LARGO -- If the Congress under the Articles of Confederation had chosen the committee to review those articles, the United States as we know it would never have come into being.
The Largo City Commission, laboring under the misapprehension that the city Charter is its creation, rather than it being a creature of the Charter, approved a resolution for charter review that left out any role for the citizens of the city.
Any revisions in the Charter will be the product of the City Commission. Many observers say it makes no difference anyway, because the Charter is only adhered to if it is to someone's particular temporary advantage.
As general, overarching law it is ignored, giving Largo the reputation as the city that is run by whimsy instead of law.
Anyone watching the atrocious performance of the commission on May 17 would have no doubt that their city's elected officials' competence is validly called into question.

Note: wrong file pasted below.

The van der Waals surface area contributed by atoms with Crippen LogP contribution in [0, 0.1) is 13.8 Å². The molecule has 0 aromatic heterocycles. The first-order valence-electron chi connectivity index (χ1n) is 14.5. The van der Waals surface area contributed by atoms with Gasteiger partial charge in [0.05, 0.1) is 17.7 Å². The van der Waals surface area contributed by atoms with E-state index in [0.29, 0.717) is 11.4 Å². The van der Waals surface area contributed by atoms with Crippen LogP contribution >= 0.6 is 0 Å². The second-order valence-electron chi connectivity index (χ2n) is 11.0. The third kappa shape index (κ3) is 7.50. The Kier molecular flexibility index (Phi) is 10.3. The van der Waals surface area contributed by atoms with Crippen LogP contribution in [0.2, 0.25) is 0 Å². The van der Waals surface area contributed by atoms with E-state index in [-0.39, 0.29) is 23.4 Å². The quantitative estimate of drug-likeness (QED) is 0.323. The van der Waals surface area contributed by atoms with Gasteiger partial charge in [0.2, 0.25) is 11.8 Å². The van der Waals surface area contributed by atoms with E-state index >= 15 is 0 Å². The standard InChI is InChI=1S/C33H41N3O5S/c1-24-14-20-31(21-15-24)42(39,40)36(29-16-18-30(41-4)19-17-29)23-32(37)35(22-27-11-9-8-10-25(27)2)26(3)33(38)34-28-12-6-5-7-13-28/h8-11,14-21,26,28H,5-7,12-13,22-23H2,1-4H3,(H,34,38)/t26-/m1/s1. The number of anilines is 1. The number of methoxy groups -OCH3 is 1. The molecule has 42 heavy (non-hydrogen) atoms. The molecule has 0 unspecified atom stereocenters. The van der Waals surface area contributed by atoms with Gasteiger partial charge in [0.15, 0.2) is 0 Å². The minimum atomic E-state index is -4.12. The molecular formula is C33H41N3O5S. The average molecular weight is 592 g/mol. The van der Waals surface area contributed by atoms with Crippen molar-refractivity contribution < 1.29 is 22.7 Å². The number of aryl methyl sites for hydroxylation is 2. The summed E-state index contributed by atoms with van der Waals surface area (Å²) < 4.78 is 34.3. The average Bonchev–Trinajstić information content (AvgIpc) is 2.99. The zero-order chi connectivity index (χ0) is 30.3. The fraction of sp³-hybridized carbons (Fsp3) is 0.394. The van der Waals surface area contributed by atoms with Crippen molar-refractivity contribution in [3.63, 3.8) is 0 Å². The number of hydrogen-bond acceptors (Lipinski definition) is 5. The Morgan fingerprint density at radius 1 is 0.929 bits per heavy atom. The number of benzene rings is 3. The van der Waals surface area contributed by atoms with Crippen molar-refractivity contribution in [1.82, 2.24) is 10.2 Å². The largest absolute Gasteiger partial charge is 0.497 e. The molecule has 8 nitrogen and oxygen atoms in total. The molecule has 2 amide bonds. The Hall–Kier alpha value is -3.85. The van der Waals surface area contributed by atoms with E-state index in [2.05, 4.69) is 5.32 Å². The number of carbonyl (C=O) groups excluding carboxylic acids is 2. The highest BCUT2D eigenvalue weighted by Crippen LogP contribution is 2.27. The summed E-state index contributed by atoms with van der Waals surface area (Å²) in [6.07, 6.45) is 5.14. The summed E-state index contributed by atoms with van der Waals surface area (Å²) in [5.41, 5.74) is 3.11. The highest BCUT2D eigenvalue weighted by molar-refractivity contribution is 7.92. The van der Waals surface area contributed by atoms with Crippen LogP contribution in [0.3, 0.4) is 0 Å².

The discussion of the violation of the charter by two sitting commission members went nowhere because of the orchestrated confusion created by City Manager Steve Stanton and Largo's $2,000 a week part time city attorney, Alan Zimmet, but it did produce some vituperative exchanges.
It smacked of an old-fashioned family fight with old resentments and hatreds rising go the surface.
The sentiment for having the charter review in the hands of citizens alone without any commission involvement got the backing of, not surpringly, Ernie Bach of the Largo Civic Association, Jim Hannon, and George Feaster.
"The commission should have hands off," Feaster said, echoing Bach. "No one wants to work on the review if it just comes back to the commission and you turn ideas down. The whole review should go to the voters."
In the end, the commission decided to keep the citizens' hands off the charter review and put everything in place so that the commission members would exercise total control over anything that is produced.
"That's in keeping with this city now," one observer said. "This is not a government of laws."
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